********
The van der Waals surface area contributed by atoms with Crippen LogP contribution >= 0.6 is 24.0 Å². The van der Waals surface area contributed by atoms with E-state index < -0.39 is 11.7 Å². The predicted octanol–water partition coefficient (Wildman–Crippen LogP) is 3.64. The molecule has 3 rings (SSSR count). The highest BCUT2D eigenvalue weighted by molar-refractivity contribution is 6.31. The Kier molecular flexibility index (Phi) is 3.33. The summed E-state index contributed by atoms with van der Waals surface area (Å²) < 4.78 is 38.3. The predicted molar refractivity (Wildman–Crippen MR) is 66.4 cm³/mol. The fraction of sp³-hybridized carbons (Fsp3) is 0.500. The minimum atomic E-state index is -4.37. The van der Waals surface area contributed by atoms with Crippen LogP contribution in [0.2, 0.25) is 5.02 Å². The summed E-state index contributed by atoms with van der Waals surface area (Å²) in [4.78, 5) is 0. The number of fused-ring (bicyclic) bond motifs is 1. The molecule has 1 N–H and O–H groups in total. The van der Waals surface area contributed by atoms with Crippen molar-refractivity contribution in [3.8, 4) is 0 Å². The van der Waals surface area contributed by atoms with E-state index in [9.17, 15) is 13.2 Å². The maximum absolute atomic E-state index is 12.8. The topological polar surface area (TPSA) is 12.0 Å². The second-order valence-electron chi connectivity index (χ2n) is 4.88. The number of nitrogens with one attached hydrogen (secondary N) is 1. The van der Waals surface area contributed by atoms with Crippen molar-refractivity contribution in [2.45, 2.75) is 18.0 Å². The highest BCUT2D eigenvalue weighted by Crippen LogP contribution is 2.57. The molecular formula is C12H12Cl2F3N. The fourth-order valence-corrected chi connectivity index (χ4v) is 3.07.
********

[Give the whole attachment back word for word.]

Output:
The van der Waals surface area contributed by atoms with Crippen LogP contribution >= 0.6 is 24.0 Å². The van der Waals surface area contributed by atoms with E-state index < -0.39 is 11.7 Å². The predicted octanol–water partition coefficient (Wildman–Crippen LogP) is 3.64. The molecule has 3 rings (SSSR count). The highest BCUT2D eigenvalue weighted by molar-refractivity contribution is 6.31. The Kier molecular flexibility index (Phi) is 3.33. The summed E-state index contributed by atoms with van der Waals surface area (Å²) < 4.78 is 38.3. The predicted molar refractivity (Wildman–Crippen MR) is 66.4 cm³/mol. The fraction of sp³-hybridized carbons (Fsp3) is 0.500. The minimum atomic E-state index is -4.37. The van der Waals surface area contributed by atoms with Crippen LogP contribution in [0.2, 0.25) is 5.02 Å². The summed E-state index contributed by atoms with van der Waals surface area (Å²) in [4.78, 5) is 0. The number of fused-ring (bicyclic) bond motifs is 1. The molecule has 1 N–H and O–H groups in total. The van der Waals surface area contributed by atoms with Crippen molar-refractivity contribution in [3.8, 4) is 0 Å². The van der Waals surface area contributed by atoms with E-state index in [9.17, 15) is 13.2 Å². The maximum absolute atomic E-state index is 12.8. The topological polar surface area (TPSA) is 12.0 Å². The second-order valence-electron chi connectivity index (χ2n) is 4.88. The number of nitrogens with one attached hydrogen (secondary N) is 1. The van der Waals surface area contributed by atoms with Crippen molar-refractivity contribution in [2.45, 2.75) is 18.0 Å². The highest BCUT2D eigenvalue weighted by Crippen LogP contribution is 2.57. The molecular formula is C12H12Cl2F3N. The fourth-order valence-corrected chi connectivity index (χ4v) is 3.07.